On March 24, half a dozen students and faculty from the CGCM attended two online webinars on the future of mission cooperation. Sponsored by the Commission on World Mission and Evangelism of the World Council of Churches, the webinars were part of the research program to commemorate the centennial of the International Missionary Council in 2021. Our Center has been part of this important global research network for two years. As one of fifteen participating centers from around the world, the CGCM has been responsible for investigating the shape of mission cooperation in the North American region. The webinars on Friday continued the discussion by examining “phase two” reports from research centers in China, India, Kenya, Eastern Europe, the Middle East and other locations.
Mission thinkers from all the continents attended the webinars. Although much of the time was spent in formal presentations about book projects (including our own forthcoming volume Creative Collaborations—the subject of a future CGCM News post!), several insights became the subject of lively discussion. One is the transnational, networking nature of mission today. Even though the study process was undertaken by fifteen regional centers, it has been impossible to confine studies of mission to a single region without considering their transnational intersections. To study mission today requires focusing on networks rather than a static definition of mission organizations or the nation-state.
A second topic that elicited lively discussion was the nature and meaning of decolonization as a shared value for mission today and in the future. What, exactly, is the meaning of decolonization? Similar to the problem of studying the relationship between mission and colonialism, the study of mission and decolonization needs to be context specific or else it risks re-imposing hegemonic frameworks on those whose historic struggles with colonizing powers are immediate and personal. Who is talking about decolonization, and what does it mean in different contexts? Decolonization in South Africa means something different than decolonization among gay Roman Catholics in San Francisco, and yet the language is used to describe realities in both places. As decolonization becomes a frequently-employed framework for the study of mission, discussion about its meaning needs to continue. As Ph.D. candidate Allison Kach-Yawnghwe noted, the Canadian partners with whom she works say that insisting on an overarching definition of decolonization takes away local control over their own conversations and realities.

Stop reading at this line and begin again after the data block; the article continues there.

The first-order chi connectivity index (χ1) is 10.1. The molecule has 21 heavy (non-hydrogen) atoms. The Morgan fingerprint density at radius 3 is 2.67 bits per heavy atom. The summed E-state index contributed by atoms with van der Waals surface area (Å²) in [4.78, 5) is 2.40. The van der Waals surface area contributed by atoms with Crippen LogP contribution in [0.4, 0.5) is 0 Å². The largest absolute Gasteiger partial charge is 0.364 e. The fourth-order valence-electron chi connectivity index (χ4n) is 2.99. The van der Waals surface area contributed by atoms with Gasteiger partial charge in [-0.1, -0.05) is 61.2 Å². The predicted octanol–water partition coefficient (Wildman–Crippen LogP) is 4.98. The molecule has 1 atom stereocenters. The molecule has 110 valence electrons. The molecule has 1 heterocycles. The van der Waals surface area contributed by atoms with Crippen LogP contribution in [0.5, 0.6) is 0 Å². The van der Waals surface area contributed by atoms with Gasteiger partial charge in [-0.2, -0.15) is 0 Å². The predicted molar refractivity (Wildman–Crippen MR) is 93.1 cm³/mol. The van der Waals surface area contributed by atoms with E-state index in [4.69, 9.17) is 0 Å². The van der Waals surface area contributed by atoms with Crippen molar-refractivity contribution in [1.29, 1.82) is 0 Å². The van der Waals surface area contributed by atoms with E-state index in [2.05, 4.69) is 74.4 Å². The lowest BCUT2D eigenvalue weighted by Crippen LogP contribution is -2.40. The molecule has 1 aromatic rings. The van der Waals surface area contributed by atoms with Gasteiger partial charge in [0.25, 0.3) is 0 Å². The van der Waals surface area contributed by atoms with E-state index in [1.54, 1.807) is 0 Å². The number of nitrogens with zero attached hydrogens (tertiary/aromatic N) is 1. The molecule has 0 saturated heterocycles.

A third interesting topic that was surfaced in the webinars was the use of the concept “mission from the margins.” An idea popularized by the 2013 CWME document Together Towards Life, the concept of mission from the margins has been used to underscore that creativity and energy in Christian mission come from those who have historically been marginalized—especially those in the Global South. In our research into mission partnerships involving North Americans, however, we have seen pushback against the idea by those in the Global South who say they are in the center of mission, not the margins. With Christianity as a largely nonwestern religion today, what is the continued usefulness of the concept “mission from the margins”? Who and what are the margins, in a networked approach to mission?
One takeaway from the webinars is that the way we talk about mission needs to be refined and redefined to fit changing contexts. It is exciting that the CGCM participates in these discussions. Let the conversations continue!
Dana L. Robert
 For useful discussion of marginality as a missiological concept, including a distinction between active and passive marginality, or between chosen and imposed marginality, see chapter 6 in Anthony J. Gittins, CSSp, Courage and Conviction: Unpretentious Christianity (Liturgical Press, 2018), pp. 79-94.